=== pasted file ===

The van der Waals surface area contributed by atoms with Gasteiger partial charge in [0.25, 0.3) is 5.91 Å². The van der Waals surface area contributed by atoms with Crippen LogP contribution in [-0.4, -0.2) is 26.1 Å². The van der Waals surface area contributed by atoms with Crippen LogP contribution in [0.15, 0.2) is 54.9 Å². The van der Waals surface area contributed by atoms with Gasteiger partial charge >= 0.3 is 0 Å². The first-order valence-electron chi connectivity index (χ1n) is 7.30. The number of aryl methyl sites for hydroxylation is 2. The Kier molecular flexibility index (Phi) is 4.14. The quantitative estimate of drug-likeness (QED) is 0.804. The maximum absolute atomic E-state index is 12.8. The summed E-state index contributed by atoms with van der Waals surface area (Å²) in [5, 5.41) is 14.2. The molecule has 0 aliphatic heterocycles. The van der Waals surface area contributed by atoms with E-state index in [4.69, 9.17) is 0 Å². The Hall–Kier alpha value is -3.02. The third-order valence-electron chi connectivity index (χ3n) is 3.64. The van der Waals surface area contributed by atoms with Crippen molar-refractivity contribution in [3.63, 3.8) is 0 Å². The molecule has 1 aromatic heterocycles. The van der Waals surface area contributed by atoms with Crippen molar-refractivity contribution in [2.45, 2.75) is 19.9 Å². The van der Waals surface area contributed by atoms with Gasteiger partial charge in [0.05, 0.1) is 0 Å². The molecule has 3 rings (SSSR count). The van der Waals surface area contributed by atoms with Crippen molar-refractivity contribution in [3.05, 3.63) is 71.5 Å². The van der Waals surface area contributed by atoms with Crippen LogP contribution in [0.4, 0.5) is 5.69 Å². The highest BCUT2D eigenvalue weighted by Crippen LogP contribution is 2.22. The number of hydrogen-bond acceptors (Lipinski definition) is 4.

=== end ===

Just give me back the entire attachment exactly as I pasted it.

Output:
The van der Waals surface area contributed by atoms with Gasteiger partial charge in [0.25, 0.3) is 5.91 Å². The van der Waals surface area contributed by atoms with Crippen LogP contribution in [-0.4, -0.2) is 26.1 Å². The van der Waals surface area contributed by atoms with Crippen LogP contribution in [0.15, 0.2) is 54.9 Å². The van der Waals surface area contributed by atoms with Gasteiger partial charge >= 0.3 is 0 Å². The first-order valence-electron chi connectivity index (χ1n) is 7.30. The number of aryl methyl sites for hydroxylation is 2. The Kier molecular flexibility index (Phi) is 4.14. The quantitative estimate of drug-likeness (QED) is 0.804. The maximum absolute atomic E-state index is 12.8. The summed E-state index contributed by atoms with van der Waals surface area (Å²) in [5, 5.41) is 14.2. The molecule has 0 aliphatic heterocycles. The van der Waals surface area contributed by atoms with E-state index in [4.69, 9.17) is 0 Å². The Hall–Kier alpha value is -3.02. The third-order valence-electron chi connectivity index (χ3n) is 3.64. The van der Waals surface area contributed by atoms with Crippen molar-refractivity contribution in [3.63, 3.8) is 0 Å². The molecule has 1 aromatic heterocycles. The van der Waals surface area contributed by atoms with Crippen molar-refractivity contribution in [2.45, 2.75) is 19.9 Å². The van der Waals surface area contributed by atoms with Gasteiger partial charge in [0.05, 0.1) is 0 Å². The molecule has 3 rings (SSSR count). The van der Waals surface area contributed by atoms with Crippen molar-refractivity contribution in [3.05, 3.63) is 71.5 Å². The van der Waals surface area contributed by atoms with Crippen LogP contribution in [0.4, 0.5) is 5.69 Å². The highest BCUT2D eigenvalue weighted by Crippen LogP contribution is 2.22. The number of hydrogen-bond acceptors (Lipinski definition) is 4.